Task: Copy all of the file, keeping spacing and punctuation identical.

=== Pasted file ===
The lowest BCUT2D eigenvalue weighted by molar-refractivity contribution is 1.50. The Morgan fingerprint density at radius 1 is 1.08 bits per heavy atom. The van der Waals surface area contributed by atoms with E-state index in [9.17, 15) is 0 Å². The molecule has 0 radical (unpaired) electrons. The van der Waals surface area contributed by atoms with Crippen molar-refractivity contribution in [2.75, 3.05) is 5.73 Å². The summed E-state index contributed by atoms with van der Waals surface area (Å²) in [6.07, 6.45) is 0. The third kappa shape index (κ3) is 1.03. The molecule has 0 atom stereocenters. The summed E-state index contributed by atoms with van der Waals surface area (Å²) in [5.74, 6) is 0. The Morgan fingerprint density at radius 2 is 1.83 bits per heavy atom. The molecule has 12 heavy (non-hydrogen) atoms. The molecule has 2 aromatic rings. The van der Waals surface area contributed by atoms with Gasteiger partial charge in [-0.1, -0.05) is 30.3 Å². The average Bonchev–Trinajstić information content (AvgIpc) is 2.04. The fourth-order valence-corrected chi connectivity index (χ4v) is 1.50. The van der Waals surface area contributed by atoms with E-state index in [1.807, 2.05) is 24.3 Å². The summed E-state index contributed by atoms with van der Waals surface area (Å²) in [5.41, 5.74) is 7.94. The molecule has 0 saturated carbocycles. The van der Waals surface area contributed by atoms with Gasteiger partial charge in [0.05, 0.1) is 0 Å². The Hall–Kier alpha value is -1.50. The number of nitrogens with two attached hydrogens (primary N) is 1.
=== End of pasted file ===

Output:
The lowest BCUT2D eigenvalue weighted by molar-refractivity contribution is 1.50. The Morgan fingerprint density at radius 1 is 1.08 bits per heavy atom. The van der Waals surface area contributed by atoms with E-state index in [9.17, 15) is 0 Å². The molecule has 0 radical (unpaired) electrons. The van der Waals surface area contributed by atoms with Crippen molar-refractivity contribution in [2.75, 3.05) is 5.73 Å². The summed E-state index contributed by atoms with van der Waals surface area (Å²) in [6.07, 6.45) is 0. The third kappa shape index (κ3) is 1.03. The molecule has 0 atom stereocenters. The summed E-state index contributed by atoms with van der Waals surface area (Å²) in [5.74, 6) is 0. The Morgan fingerprint density at radius 2 is 1.83 bits per heavy atom. The molecule has 12 heavy (non-hydrogen) atoms. The molecule has 2 aromatic rings. The van der Waals surface area contributed by atoms with Gasteiger partial charge in [-0.1, -0.05) is 30.3 Å². The average Bonchev–Trinajstić information content (AvgIpc) is 2.04. The fourth-order valence-corrected chi connectivity index (χ4v) is 1.50. The van der Waals surface area contributed by atoms with E-state index in [1.807, 2.05) is 24.3 Å². The summed E-state index contributed by atoms with van der Waals surface area (Å²) in [5.41, 5.74) is 7.94. The molecule has 0 saturated carbocycles. The van der Waals surface area contributed by atoms with Gasteiger partial charge in [0.05, 0.1) is 0 Å². The Hall–Kier alpha value is -1.50. The number of nitrogens with two attached hydrogens (primary N) is 1.